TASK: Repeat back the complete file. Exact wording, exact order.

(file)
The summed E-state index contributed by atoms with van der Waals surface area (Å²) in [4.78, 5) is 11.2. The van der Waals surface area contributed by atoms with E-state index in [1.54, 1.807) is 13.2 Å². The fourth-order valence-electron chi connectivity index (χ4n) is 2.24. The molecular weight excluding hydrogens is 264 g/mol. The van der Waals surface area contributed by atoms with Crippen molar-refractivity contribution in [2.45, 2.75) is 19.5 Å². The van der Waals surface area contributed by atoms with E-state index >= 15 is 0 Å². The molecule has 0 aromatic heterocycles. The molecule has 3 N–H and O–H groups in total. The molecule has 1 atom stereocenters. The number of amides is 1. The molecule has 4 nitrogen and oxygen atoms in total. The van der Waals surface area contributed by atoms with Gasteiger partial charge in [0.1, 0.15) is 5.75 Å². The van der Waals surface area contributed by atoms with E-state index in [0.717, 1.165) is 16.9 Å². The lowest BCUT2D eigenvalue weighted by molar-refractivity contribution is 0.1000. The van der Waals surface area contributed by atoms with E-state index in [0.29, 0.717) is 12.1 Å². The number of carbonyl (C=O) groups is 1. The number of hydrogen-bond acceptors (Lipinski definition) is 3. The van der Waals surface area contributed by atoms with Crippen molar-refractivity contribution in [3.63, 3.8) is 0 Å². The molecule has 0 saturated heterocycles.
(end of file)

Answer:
The summed E-state index contributed by atoms with van der Waals surface area (Å²) in [4.78, 5) is 11.2. The van der Waals surface area contributed by atoms with E-state index in [1.54, 1.807) is 13.2 Å². The fourth-order valence-electron chi connectivity index (χ4n) is 2.24. The molecular weight excluding hydrogens is 264 g/mol. The van der Waals surface area contributed by atoms with Crippen molar-refractivity contribution in [2.45, 2.75) is 19.5 Å². The van der Waals surface area contributed by atoms with E-state index >= 15 is 0 Å². The molecule has 0 aromatic heterocycles. The molecule has 3 N–H and O–H groups in total. The molecule has 1 atom stereocenters. The number of amides is 1. The molecule has 4 nitrogen and oxygen atoms in total. The van der Waals surface area contributed by atoms with Gasteiger partial charge in [0.1, 0.15) is 5.75 Å². The van der Waals surface area contributed by atoms with E-state index in [0.717, 1.165) is 16.9 Å². The lowest BCUT2D eigenvalue weighted by molar-refractivity contribution is 0.1000. The van der Waals surface area contributed by atoms with E-state index in [0.29, 0.717) is 12.1 Å². The number of carbonyl (C=O) groups is 1. The number of hydrogen-bond acceptors (Lipinski definition) is 3. The van der Waals surface area contributed by atoms with Crippen molar-refractivity contribution in [3.63, 3.8) is 0 Å². The molecule has 0 saturated heterocycles.